nondelegation doctrine. The Amici further supports the court's holding in this regard and believe that it dictates a similar conclusion in this case.


2
3
safety, [as] are requisite to protect the public health." 42
U.S.C. 7409(b). Presented with two possible
interpretations of 109 - one that allows EPA unconfined
and limitless discretion to alter the NAAQS and one that
affords "intelligible principles" upon which to base such a
change - the court of appeals was correct in adopting the latter.
That is, the court was wholly justified in forcing EPA to explain
its decision to revise air quality standards in such a manner as to
facilitate a court's review.

INTEREST OF AMICUS CURIAE

The protection of public health and the environment is of
manifest importance to the Commonwealth. In the
furtherance of this policy, it fully supports strict regulation of
air pollutants which threaten these interests. Congress
established under the Clean Air Act, 42 U.S.C. 7401, et seq.
("CAA"), a unique federal-state partnership for controlling air
pollution. Under this partnership, EPA sets and revises the
NAAQS under 109; the States maintain ~primary
responsibility for achieving these standards. CAA
107-110; 42 U.S.C. 7407-7410.

The Commonwealth has a unique interest in ensuring that
the 109 is construed in a way that best protects the public
health and welfare of Virginians as well as their social and
economic well being. It also strongly believes that the statute
must be construed to uphold Congress' federal-state partnership.
The Commonwealth is uniquely positioned to provide public
law and policy arguments on these points on behalf of its
citizens.

EPA's decisions in this case upset this federal-state
partnership. EPA set new air quality standards without
adequately articulating the health and environmental benefits of
such action. While the benefit to health is not clear, there is no
doubt that EPA's action would have vast and far ranging
consequences to the welfare of all Virginians. And,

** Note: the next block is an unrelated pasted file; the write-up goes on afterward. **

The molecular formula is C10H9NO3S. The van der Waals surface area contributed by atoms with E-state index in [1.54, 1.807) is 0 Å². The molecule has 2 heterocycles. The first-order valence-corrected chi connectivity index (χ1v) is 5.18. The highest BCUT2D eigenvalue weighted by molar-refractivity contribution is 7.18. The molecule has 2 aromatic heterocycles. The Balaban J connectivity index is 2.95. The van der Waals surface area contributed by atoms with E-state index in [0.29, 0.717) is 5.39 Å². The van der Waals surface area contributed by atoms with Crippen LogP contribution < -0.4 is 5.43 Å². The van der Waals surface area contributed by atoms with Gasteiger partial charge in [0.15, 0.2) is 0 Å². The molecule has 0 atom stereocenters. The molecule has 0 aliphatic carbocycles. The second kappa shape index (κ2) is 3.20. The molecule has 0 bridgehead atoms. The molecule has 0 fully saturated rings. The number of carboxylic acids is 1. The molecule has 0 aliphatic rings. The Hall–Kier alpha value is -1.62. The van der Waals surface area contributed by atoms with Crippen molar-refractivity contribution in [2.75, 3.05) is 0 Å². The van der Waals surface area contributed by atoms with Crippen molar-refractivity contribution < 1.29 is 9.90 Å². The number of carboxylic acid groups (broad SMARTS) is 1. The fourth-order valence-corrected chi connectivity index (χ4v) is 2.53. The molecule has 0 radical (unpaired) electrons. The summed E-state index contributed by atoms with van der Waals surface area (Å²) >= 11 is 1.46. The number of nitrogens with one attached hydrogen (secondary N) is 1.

as the State partner under the Act, it is left to enforce such
standards which may have been altered without adequate
justification.

This amicus brief is submitted under S. Ct. Rule 37,
which allow the States to file such briefs without permission of
the parties and without leave of court.

STATEMENT OF FACTS

The parties have submitted lengthy briefs setting
forth
the detailed statutory and factual background of this case.
The Commonwealth will not repeat that background here.
It is necessary, however, to draw attention to facts which
underscore the impact of EPA's standardless rulemaking in
this case.

In the 1990 Amendments to the Clean Air Act,
Congress revised the air quality standard for ozone at .12 part
per million ("ppm"). 42 U.S.C. 7511(a).2 Ozone, unlike many
other pollutants, is not directly emitted by sources. Instead,
it is formed from the mixture of two chemical precursors,
nitrogen oxides ("NOx") and a group of hydrocarbon
pollutants called volatile organic compounds ("VOCs").3


- As a result, States made designations for areas that did not
meet the Congress' standard ('~nonattainment areas") and EPA
designated approximately 100 areas in the country as
nonattamment for ozone. 56 Fed. Reg. 56694 (November 6, 1991).
Congress included in its Amendments specific attainment
deadlines for these areas; those deadlines are keyed to whether
areas were classified as either 'Tharginal," "moderate,"
~'serious," ~severe," or "extreme." CAA 181(a)(1); 42 U.S.C.
751 l(a)(l).

These precursors cook in the sun, during hot weather, and
produce ozone through a complex chain of chemical
reactions. The creation of ozone is a seasonal phenomenon,
with concentrations peaking in the summer, and as a diurnal
occurrence, with concentrations peaking during the afternoon
and






falling during the night. See Virginia v. EPA, 108 F.3d 1397
(D.C. Cir. 1997).

4
5
These precursors originate from a wide variety of natural and
man-made sources. Indeed, they come from virtually every
facet of modern American life, including operating
automobiles, trucks, buses, trains, manufacturing facilities,
and electrical power plants.

Congress' ozone scheme has been quite effective in
reducing ozone levels throughout the United States.
According to EPA data, between 1987 and 1996, ambient
ozone concentrations in the United States decreased by 15
percent; exceedances of the NAAQS decreased by 73